Friday, 20 August 2010
Thursday, 19 August 2010
I've just finished reading the book "John Piper, Myfanwy Piper, Lives in Art" by Frances Spalding, copyright 2009. I really enjoyed reading it because it flowed like a novel and it was easy to get caught up in the lives of these fascinating people and their family and home whilst also being absorbed with the creative contents of their lives. I want to include some of the passages that interested me in particular.
Page 18 of the book includes a wonderful quote by William Blake, whose work Piper admired tremendously because of its"exuberant creativity." Upon reading the work of this artist he came across this question posed by Blake and the impact of it was obviously felt throughout the whole of Piper's creative life; "Shall painting be confined to the sordid drudgery of facsimile representations of merely mortal and perishing substances and not be, as poetry and music are, elevated to its own proper sphere of invention and visionary conception?" This is a very powerful suggestion that I can see settled into Pipers brain at an early age, he would have been about seventeen at the time, and helped to form the way that he used his art, as he very thankfully did not go down the route of facsimile representation in his art. The whole of his career was fascinating to read about, flowing from pure abstraction to a Romanticised vision of the country and its buildings (fueled by the destruction of buildings, villages, towns and cities by the Second World War) which he created in oils, watercolours, aquatints, lithographs and prints, through to stained glass windows, murals and tapestries.
Descriptions of his time spent in Wales were particularly interesting to me, visiting areas such as Pembrokeshire, Cardiganshire and the Teifi lakes where he enjoyed the "weird solitude". His trips to North Wales during 1945 also produced rich and dramatic paintings, reminiscent of the layers grazes used by Turner, though enhanced with textures and added depth through his interesting use of thick gesso which he used to "complicate and enrich the surface of the painting."(p.288) Other parts of the book also used more details of his working method, involving the thick layers of gesso and thin glazes of oil paints as underpainting and scraping back, ideas which helped to inform the way I painted my own version of a ruined building. He was always aware of the painting serving the need for being a representation of something seen whilst also existing as a painting in its own right, and the process of experimenting and marking the surface of the painting in a way which shows it as an object, and not just an illusion of something, is something that was very important to him. He always drew on the spot with mixed media, including pencils, black and coloured inks, pastel and oily chalks, watercolour and gouache and would only use his oils when back in the studio, as the amount of equipment needed was just too much to take on site. Page 216 describes the scratches into the paint, using the wrong end of the brush, as carrying "a memory of the building's imagined past."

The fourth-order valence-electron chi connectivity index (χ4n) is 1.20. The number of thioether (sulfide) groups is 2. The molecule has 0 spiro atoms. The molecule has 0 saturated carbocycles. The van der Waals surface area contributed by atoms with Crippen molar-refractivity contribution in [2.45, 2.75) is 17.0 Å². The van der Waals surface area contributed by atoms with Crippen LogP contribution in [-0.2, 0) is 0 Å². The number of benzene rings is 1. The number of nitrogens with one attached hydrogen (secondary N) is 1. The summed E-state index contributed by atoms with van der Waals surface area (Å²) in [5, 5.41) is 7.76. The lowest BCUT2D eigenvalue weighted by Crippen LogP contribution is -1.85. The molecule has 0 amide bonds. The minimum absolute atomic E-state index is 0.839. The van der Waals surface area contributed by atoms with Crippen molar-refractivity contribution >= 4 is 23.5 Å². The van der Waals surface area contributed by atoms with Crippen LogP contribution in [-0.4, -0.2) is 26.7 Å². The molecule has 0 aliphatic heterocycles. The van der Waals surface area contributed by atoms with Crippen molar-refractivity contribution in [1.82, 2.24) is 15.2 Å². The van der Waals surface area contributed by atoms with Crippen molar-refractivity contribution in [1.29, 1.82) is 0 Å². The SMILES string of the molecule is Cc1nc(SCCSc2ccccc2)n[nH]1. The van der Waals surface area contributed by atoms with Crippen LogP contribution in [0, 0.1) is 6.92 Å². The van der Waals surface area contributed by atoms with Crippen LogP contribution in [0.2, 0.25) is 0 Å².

Cotman was another of the artists who Piper admired for his choice of ruined buildings and who always found "rich beauties in every building he visited" no matter how decayed they were. Piper was one of the artists who helped to revive this Romanticised view of nature and the countryside as favoured by Turner and other artists of the past. Piper also published his own book on the subject in 1942 called "British Romantic Artists" which opens with the striking line that Romantic art "is the result of a vision that can see into these things something significant
beyond ordinary significance:something that for a moment seems to contain the
whole world; and, when the moment is past, carries over some comment on life or
experience besides the comment on appearances."
Which to my mind harks back to the quote above by William Blake that had struck Piper as a teenager, and goes to show how much of a resonance it must have held for him. Christopher Hussey in his book "The Picturesque," quoted by Frances Spalding, says of the Romantic movement in art that is was a process of "feeling through the eyes" and it was this that fed his imagination to see into and beyond the destruction that he beheld in the ruined Coventry Cathedral, his turning point when it came to dealing with the destruction of the war and the painting that inspired me to take the ideas from it to feed into my painting of a ruined building.
A passage in page 202 made me laugh when Piper was commissioned to paint Windsor Castle and upon seeing the finished images with their dark and brooding storm clouds King George VI made the comment "you seem to have very bad luck with your weather, Mr Piper." However if it hadn't been for this expressive use of landscape then Piper would have just ended up as another typical typographer, not as a Romantic visionary of the British landscape.